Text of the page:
Tuesday, 13 December 2011

Manchester United - Not bad at all for the worst team under Sir Alex Ferguson

I don’t think Manchester United fans should be too worried right now.

Sir Alex Ferguson saw his Champions League gamble backfire, but talk of his team being the worst he has had in his 25 years is well wide of the mark.

Manchester United have come in for a lot of criticism this week.

Rightly so, after their exit from the group stages of the Champions League.

However, talk of the demise of this team, because of the lack of a genuine world class creative midfielder is a tad premature.

Sure, they haven’t found a replacement for Paul Scholes yet.

Nor did they ever find one for Roy Keane.

And Ryan Giggs will not be replaced too easily either.

Because these players are genuine world class superstars of the game.

They don’t get replaced.

There just aren’t enough of them to go round.

This made it a tough summer for Sir Alex Ferguson.

The loss of key senior figures such as Edwin Van Der Sar, Paul Scholes and Gary Neville to retirement was coupled with the sale of John O’Shea and Wes Brown.

Four of those players had come through the ranks at Old Trafford and between them had amassed 68 seasons under Sir Alex.

A rebuilding process was under way even if it was Father Time who had dictated it.

So Sir Alex went out and spent big.

He had also timed the emergence of another crop of youngsters to coincide with the departure of such a senior element of his squad.

Assembling a squad of some of the best young players around.

David DeGea is widely regarded to have the potential to become the goalkeeper of his generation.

Numerous managers have predicted Phil Jones to be the England Captain for many years to come.

Add to that Chris Smalling, Tom Cleverly and Danny Welbeck - you’ve got three stars of the England U21 Championship side.

Then Javier Hernández, Nani, the Brazilian twins are all still quite young.

Mix in the established stars such as Rooney, Vidic and Evra and this team could be around for years to come.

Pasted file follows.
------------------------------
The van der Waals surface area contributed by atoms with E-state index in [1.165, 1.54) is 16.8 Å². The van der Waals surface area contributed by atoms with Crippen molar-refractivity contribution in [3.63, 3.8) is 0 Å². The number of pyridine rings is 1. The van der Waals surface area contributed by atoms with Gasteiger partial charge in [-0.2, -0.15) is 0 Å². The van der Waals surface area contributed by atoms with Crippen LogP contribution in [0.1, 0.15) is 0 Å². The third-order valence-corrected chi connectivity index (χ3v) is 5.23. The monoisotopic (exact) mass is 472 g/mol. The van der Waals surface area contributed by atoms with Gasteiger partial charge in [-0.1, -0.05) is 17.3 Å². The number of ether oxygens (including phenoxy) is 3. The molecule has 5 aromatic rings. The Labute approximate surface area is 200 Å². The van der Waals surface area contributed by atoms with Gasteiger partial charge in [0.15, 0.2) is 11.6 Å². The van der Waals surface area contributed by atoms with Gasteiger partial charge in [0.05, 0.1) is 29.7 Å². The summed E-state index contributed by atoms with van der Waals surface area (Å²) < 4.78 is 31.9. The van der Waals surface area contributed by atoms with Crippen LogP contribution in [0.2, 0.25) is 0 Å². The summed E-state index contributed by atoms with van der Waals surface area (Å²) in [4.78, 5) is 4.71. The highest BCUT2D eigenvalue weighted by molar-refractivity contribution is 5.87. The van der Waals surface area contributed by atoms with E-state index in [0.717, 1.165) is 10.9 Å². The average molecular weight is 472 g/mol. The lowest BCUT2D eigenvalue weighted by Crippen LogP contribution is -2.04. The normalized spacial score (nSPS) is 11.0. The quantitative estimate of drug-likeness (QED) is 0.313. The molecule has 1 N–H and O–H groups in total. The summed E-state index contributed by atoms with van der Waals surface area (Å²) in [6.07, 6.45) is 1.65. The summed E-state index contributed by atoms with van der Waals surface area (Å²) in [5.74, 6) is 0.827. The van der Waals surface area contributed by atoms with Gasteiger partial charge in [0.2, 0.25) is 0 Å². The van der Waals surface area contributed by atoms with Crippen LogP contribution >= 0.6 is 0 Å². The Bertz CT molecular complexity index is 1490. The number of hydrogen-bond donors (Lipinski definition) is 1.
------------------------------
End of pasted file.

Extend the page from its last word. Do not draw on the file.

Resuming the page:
But these young players will take time to adapt.

Some of them need time to adjust to the Premier League.

All of them need time to adjust to the pressures of playing for Manchester United.

Like the pressure they would have experienced against Basel.

There’s no doubting Sir Alex took a gamble on the Champions League group this season.

He felt he could have progressed without having to use his first team in every game.

But when he realised he would need his strongest team going into the last game, most of them were in the treatment room.

Going into a game of the significance of Basel with so many injuries would have handicapped any team.

Hernández, Berbatov, Owen missing from the front line along with a half fit Welbeck.

Carrick suspended, Fletcher, Cleverly, Anderson out and Valencia not yet match fit.

Then Vidic limped off in the first half.

To lose the game with that many players out did not scream of a team in demise but rather a team unable to cope with so many injuries.

Wesley Sneijder would not have made that much of a difference to this team.

A team, who should be judged when they aren’t decimated through injury.

The Champions League campaign can be judged as a disaster alright.

But their defence of the title has just gained a lot more focus.

Sir Alex has always approached the first half of the season as the time to get your injuries sorted.

If you need an operation to get rid of a niggle, you sort it our before Christmas.

His team always start sluggish but comes strong the second half.

All he’ll want is to be within touching distance of Man City when his team hits top gear.

The bad news for City is that United have had their second best start to the season in the Premier League.


This without a world class creative midfieler.

From a team in demise.

For all their supposed troubles and loss of form - coupled with City lighting up the Premier League, there is only 2 points between the Manchester rivals after 15 games.

Not bad for a team who starts slowly.

Who’ve played a lot of their tougher fixtures already and have done this through quite a bad spate of injuries.

For supposedly the weakest team under Sir Alex’s reign as manager - making their second best ever start is not bad at all.

The only reason they’re not top is because City have the best start of ‘any’ team to a season.

As for finishing top come the end of this campaign, Sir Alex will be feeling quietly confident right about now - whether he finds another midfielder or not.

Even if it is perceived as the worst team he has ever had...

1 comment:

  1. I dont agree that David De Gea was ever regarded as being the goalkeeper of his generation. Ive followed La Liga , and whilst he was good, he was never exceptional. He has had a rough time so far, but id give him time - Reina made a few errors in his first season. I agree the team are not in demise, but Wesley Sneider would have made a big difference to the team that played in Basel. Michael Owen , if he was fit, wouldnt have. Phil Jones for me is too young to be playing the holding role in such a game. Fletcher was on the bench, maybe he could have started. Rooney didnt look interested that game, no fight. He shuold be good enough to take on that Basle defence.
    Overall i think there was enough experience in that starting 11 so beat a Basle side who will go out in the next round.